Cambridge urged to look like a Scottish “resident” to promote the union


Prince William --JANE BARLOW / AFP

Prince William –JANE BARLOW / AFP

Royal Advisor Duchess of Cambridge To make them appear to be Scottish “residents” under plans to boost the coalition.

Kate and William reportedly further developed the success of their recent Scottish tour of their old home in St Andrews, as the royal family feared that British politicians had “lost” the country. It is said that he is enthusiastic about letting him do it.

The couple will follow up on more visits north of the border in the near future.

The Duke also held a private meeting with Nicola Sturgeon during last month’s tour with Gordon Brown, who recently launched a new pro-UK campaign.

“The adviser wants William and Kate to be more Balmoral and to build a connection with St Andrews,” a royal source told The Sunday Times. “They are like visitors. I want to look like a resident, not look like. “

The newspaper said William “has a deliberately more muscular approach to investing in relations with Scotland,” according to sources close to the royal family.

In a speech made during a recent tour that forms part of a video montage of visits uploaded to social media channels, the Duke concludes: You soon “

Polls suggest that the Duchess and Duchess, known as Count Strathearn and Countess in Scotland, are very popular. Other British government ministers.

SNP politicians rarely criticize the royal family publicly, and the party’s official position is to maintain a monarchy in independent Scotland.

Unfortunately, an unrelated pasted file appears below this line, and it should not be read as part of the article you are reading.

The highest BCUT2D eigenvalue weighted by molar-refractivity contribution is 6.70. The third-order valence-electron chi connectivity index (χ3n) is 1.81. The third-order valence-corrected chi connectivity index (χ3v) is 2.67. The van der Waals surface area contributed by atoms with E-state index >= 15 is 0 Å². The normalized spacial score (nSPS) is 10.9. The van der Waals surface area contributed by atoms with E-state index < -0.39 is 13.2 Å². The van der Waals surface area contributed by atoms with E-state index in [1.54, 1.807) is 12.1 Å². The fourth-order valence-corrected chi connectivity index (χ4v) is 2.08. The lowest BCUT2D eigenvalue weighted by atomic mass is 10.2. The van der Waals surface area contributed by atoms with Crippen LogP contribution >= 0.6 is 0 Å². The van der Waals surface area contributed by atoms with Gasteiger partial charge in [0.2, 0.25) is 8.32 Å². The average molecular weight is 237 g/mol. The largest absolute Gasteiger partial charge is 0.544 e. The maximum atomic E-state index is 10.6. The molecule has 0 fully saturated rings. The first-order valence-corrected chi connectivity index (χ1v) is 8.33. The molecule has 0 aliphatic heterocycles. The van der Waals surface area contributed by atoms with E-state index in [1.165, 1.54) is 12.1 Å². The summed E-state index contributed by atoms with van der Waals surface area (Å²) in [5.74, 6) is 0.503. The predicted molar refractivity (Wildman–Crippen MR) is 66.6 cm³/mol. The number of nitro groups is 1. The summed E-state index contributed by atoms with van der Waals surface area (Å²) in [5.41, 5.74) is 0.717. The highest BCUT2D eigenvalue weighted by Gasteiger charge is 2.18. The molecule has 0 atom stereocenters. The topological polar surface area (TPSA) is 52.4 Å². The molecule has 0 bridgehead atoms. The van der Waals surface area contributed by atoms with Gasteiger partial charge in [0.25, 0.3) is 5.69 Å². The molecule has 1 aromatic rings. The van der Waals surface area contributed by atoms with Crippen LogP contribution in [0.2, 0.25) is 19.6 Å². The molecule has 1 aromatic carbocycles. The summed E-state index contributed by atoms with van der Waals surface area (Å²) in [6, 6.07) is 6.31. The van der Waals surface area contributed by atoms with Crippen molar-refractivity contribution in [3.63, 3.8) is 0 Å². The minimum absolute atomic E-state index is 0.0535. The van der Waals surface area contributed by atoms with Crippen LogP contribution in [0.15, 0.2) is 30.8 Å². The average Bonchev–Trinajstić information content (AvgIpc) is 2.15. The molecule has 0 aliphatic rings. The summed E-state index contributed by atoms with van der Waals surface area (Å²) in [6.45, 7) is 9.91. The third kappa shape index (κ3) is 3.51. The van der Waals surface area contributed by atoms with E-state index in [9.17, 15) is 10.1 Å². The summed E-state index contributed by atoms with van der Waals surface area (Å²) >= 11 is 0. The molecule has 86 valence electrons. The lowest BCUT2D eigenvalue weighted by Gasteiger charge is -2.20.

But Alex Salmond warned the Duke last month: Do not participate in discussions about independence In a meeting with former Prime Minister Mr Brown, he claimed that he was “insufficient in his judgment.”

Aruba leaders say it is “very ridiculous” for the monarchy to be dragged into the constitutional debate, and the royal family uses them for political purposes “the despair of reckless unionists. It is necessary to pay attention to.

Sturgeon announced another separatist plan by the end of 2023, after the immediate Covid crisis had passed while Scotland was still recovering from the pandemic.

A few days before the 2014 referendum, the Queen said she wanted the Scottish people to “think very carefully about the future,” a comment widely interpreted as a warning to independence.

David Cameron later heard that the monarch claimed to “make a difference” when he told her that the Scottish people opposed the separation.

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